Despite technology’s presence—or perhaps because of it—there are an increasing number of concepts that remain mysterious to the average person. We can’t exactly blame John Q. Public’s lack of widespread knowledge, considering that there is simply so much available information nowadays. Because of limited options, people tend to take the easy route, and concentrate on what won’t take too much of their time.
This fact represents a great opportunity for freelancers who have a knack for communication.
A great communicator isn’t judged by the amount of knowledge he or she possesses. Rather, it’s how well they can convey certain concepts to people who need or should know about them. Wouldn’t you respect someone who can make a topic more understandable? Personally, I appreciate those who take the time to explain complicated concepts in an easily comprehensible language.
Clients do too. Almost any client has a message that they want to convey, usually the benefits of a product or service. They are always looking out for people who can do this effectively. And a message’s effectiveness depends on how quickly it can be understood. Do you have what it takes to convert any message into an easily digestible form?
As a bonus, consider this: with great communication skills, you’ll have an easier time convincing clients to pay for your services. If you can summarize what you offer into an easily understood and compelling package, they will see how you can be so valuable for them. So I ask you this, fellow freelancers: how do you take advantage of your great communication skills? What do you do to improve them?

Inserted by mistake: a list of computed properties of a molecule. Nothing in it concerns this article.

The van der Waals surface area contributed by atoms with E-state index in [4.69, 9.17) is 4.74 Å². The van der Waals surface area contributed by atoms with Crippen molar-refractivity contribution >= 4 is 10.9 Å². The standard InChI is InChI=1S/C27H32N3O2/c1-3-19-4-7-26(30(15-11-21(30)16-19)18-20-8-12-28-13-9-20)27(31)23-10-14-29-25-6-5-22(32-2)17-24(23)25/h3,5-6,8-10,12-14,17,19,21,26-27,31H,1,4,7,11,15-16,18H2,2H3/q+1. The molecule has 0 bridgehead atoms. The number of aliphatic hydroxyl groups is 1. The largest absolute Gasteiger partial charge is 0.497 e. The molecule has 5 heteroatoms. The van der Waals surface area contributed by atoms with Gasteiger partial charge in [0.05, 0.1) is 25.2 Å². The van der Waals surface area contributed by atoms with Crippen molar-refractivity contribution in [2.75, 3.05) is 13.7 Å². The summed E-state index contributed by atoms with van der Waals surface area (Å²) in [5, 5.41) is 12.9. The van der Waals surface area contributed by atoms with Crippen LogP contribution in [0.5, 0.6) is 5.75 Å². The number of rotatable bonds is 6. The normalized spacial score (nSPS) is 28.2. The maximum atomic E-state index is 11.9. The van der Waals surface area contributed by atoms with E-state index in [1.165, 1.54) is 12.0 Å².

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If you have experience shopping at a flea market, then you also know how to effectively negotiate. The best hagglers in such venues know to fight for their interests while keeping the impression of a win-win deal intact.
The key to getting the price at the flea market is the 50% rule. When someone quotes a price, always offer 50% less (if you’re buying), or ask for 50% more (if you’re selling). This applies to freelance negotiations.
Another key is to never be the first one to quote a price. By keeping your cards close to yourself, you’ll always have more room for negotiation. Try to always politely get a prospective client to offer a price first.
An additional key to flea market/freelance negotiations is to know when to walk away. If you’re haggling skills aren’t making an impression on a client, politely thank them for their interest but assert that you cannot work for their quoted price. It can be scary to do this if you currently have no paying jobs, but if a client really wants your services he’ll give in. And you should never work for less than what you’re worth.
The last and most important key that we can learn from flea market commerce is the need to know what your price is. You should have a good idea of what skills are needed for a proposed project, and how long it will take to accomplish it. That way, you can immediately make a counteroffer if your client offers a ridiculously low price, and provide the rationalization for your figure.
Being a good haggler at the flea market will bring good finds at low prices. Being a good haggler at freelance negotiations helps you earn decent money for what you love to do. Do you have any effective haggling tips you’d like to share?
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